It’s that time of year again. The wind comes with a chill, the clouds are creeping in, and your pool is under a cover for the winter (well, it better be!). And while we’d all much rather be jumping into warm waters cannonball-style, that’s just not our current reality.
Whether or not you’re ready for this year’s snow season depends on how well you closed your pool for these cooler months. Incidentally, closing the right way is also the difference between an easy pool opening day in the spring or, well, an expensive one. Freezing weather can permanently damage your equipment and pipes. And there’s nothing chill about that.
I’ll make sure you prepared your inground or above ground pool for freezing weather and explain the three things you should do to protect your pool in the snow. We’re racing against the weather here, so let’s go.
You Did Prepare Your Pool for Winter, Didn’t You?
The tips I’m going to give you are how to protect your pool in the snow. But well before the snow hit, you should have winterized your pool to prepare it for the winter. And I mean well before—it’s usually recommended that you close your pool when the warmest your days are consistently hits below 65 degrees. And if you live in a place with snow, winterizing should involve protecting your pipes and other equipment from freezing in the winter. Because when water freezes in your system, it expands—often cracking the material that you need to be ultra-sealed to withstand the pressure of your circulation system.
Inground Pool Winterizing
Closing an inground pool for the winter is a big process, and if you don’t know if you did it right, it’s time to read up. But what’s often overlooked is the measures pool owners who deal with snow and freezing temperatures are recommended to take.
Drain Part of Your Pool: Lowering your water level will help big time to prevent freezing damage, and all it takes is pumping your water to “waste” until the water line is where you want to be. Remember, your winter pool cover needs water to hold it up, especially after it gets covered with debris or heavy snow. Unless your pool cover manufacturer says differently, lower your water just one inch for a vinyl liner. For a plaster or non-vinyl liner, lower it six inches for a solid pool cover, eighteen to twenty-four inches for a mesh cover, and to the bottom of the skimmer if you have an automatic pool cover.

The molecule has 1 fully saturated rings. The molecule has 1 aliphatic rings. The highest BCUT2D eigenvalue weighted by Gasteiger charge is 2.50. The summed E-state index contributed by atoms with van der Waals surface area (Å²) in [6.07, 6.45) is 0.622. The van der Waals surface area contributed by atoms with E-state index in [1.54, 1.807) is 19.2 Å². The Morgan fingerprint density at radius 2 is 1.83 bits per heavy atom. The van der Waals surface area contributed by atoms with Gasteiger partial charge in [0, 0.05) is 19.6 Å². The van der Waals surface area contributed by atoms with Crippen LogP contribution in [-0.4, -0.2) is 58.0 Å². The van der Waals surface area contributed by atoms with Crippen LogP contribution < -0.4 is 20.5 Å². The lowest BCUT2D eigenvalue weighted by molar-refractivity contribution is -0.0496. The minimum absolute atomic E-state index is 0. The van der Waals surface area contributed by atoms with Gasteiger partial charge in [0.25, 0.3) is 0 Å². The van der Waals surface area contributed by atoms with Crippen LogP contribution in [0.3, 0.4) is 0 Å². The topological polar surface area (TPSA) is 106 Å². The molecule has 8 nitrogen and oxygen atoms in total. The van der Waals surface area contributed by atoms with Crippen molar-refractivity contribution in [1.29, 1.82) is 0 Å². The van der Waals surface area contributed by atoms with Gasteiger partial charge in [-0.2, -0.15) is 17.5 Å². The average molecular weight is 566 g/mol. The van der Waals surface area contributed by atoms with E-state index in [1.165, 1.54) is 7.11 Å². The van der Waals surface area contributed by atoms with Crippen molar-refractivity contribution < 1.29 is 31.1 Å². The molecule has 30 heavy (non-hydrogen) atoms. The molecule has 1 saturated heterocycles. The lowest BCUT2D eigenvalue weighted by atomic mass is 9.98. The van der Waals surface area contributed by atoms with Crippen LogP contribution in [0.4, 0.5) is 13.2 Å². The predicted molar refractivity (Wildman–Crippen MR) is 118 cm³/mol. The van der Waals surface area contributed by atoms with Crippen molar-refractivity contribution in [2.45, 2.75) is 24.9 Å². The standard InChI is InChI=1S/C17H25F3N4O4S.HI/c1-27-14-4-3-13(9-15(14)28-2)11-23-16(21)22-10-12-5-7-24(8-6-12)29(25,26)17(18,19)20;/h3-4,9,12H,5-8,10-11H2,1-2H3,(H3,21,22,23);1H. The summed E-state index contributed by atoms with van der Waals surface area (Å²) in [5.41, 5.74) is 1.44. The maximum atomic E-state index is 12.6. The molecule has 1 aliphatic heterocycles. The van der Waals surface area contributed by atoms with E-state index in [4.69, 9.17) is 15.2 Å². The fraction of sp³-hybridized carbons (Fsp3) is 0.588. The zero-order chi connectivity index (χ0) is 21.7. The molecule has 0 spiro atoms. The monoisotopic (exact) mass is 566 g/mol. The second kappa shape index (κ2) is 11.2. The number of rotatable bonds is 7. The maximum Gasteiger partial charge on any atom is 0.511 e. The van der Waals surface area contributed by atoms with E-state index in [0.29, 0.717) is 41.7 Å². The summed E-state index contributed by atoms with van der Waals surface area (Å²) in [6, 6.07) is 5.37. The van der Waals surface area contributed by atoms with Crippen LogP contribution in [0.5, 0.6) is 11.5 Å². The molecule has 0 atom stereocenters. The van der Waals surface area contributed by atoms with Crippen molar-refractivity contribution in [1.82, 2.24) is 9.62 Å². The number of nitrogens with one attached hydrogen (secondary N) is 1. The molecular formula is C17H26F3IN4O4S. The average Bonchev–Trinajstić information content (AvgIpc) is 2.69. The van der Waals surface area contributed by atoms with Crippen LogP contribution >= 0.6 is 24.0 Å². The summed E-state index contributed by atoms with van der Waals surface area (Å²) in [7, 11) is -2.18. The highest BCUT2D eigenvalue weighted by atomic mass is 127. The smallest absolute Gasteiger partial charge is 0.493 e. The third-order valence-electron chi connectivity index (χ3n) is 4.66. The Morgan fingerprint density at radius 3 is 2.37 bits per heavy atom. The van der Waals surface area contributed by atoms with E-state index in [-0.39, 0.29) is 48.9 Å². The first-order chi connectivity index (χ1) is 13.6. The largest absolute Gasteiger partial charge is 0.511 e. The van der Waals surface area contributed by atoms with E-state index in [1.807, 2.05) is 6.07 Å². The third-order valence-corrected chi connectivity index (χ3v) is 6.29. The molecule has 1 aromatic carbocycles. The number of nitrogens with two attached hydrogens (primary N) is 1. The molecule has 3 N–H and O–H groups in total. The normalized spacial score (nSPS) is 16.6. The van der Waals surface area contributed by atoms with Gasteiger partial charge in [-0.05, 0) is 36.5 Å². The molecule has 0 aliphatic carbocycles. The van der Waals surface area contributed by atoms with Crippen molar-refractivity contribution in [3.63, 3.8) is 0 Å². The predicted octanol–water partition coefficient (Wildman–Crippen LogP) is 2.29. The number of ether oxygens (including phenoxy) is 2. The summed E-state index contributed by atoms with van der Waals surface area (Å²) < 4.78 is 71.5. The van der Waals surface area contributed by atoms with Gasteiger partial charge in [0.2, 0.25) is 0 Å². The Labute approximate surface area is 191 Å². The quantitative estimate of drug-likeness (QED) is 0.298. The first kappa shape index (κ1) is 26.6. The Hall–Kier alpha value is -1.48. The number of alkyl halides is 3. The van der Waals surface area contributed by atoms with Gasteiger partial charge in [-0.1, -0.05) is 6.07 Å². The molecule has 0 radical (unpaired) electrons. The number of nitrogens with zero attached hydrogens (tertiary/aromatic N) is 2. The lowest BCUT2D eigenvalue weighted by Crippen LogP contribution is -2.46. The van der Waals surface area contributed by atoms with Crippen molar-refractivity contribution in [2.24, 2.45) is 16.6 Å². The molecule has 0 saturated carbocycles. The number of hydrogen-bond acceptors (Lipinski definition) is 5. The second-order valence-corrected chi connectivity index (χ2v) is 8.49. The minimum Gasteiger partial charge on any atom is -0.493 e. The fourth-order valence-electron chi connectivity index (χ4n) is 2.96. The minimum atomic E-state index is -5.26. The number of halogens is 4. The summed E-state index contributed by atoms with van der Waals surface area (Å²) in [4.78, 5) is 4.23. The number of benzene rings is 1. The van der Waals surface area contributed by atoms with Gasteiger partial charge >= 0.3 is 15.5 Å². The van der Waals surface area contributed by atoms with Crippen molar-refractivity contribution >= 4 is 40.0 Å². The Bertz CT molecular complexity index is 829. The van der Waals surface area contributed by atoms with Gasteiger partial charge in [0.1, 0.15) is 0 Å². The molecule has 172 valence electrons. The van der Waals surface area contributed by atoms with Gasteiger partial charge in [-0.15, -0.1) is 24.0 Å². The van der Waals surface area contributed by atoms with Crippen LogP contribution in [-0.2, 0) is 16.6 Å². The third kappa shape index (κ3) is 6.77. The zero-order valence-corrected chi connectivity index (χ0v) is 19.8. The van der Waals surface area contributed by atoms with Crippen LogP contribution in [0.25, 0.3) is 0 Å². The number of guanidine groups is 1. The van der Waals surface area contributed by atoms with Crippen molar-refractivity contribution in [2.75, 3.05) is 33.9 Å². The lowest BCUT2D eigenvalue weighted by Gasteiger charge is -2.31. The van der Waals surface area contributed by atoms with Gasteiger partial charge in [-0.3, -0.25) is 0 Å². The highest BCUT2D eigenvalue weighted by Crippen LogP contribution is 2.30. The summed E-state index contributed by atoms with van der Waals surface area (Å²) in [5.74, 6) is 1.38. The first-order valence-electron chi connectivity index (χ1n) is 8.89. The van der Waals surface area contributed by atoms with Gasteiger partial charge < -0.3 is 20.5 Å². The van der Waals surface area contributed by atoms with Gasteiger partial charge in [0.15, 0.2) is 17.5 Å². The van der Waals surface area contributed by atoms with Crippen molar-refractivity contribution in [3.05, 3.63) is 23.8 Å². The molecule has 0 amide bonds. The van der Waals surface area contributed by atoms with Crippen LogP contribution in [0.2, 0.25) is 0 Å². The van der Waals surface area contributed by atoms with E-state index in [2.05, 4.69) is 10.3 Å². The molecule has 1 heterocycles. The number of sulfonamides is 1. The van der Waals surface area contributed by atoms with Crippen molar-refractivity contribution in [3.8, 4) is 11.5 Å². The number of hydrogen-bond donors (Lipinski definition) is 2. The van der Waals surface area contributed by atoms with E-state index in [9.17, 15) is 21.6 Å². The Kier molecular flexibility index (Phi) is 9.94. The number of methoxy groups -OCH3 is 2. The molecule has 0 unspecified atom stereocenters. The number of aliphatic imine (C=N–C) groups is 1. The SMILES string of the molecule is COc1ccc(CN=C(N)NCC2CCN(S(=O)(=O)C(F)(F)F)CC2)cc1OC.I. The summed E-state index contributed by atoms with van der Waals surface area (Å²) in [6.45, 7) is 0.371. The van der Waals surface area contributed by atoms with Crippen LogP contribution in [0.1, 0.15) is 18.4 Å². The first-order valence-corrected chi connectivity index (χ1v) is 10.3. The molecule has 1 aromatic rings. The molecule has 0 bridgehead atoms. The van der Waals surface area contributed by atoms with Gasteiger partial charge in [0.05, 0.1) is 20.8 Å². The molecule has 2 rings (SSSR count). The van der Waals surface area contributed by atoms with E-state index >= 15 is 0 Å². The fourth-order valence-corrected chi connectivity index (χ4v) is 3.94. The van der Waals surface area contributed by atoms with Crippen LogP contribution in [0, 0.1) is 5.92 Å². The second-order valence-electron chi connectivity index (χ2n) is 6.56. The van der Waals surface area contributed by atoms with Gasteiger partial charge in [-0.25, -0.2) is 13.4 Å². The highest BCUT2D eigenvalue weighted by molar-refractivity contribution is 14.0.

Blow Out Your Lines for the Winter: In order to prevent your pipes from freezing—and then cracking—you want to purge your plumbing of every drop of water that could respond to the cold temperatures. Using an air compressor or a ShopVac, you’ll need to blow air through the lines to make sure they’re dry.
- Remove all skimmer baskets and return fittings, which look like giant screws around the diameter of your pipes.
- Remove all the drain plugs from your filter system.
- Set your multiport valve to “recirculate.”
- Attach your ShopVac or air compressor (and an adapter, if needed) to the pump’s drain plug opening and blow air through the system.
- Watch for bubbles to come out of the system via the return lines and skimmer.
- Use your ShopVac to remove water from the skimmer until it’s dry.
- Insert a skimmer plug into the hole at the bottom of the skimmer.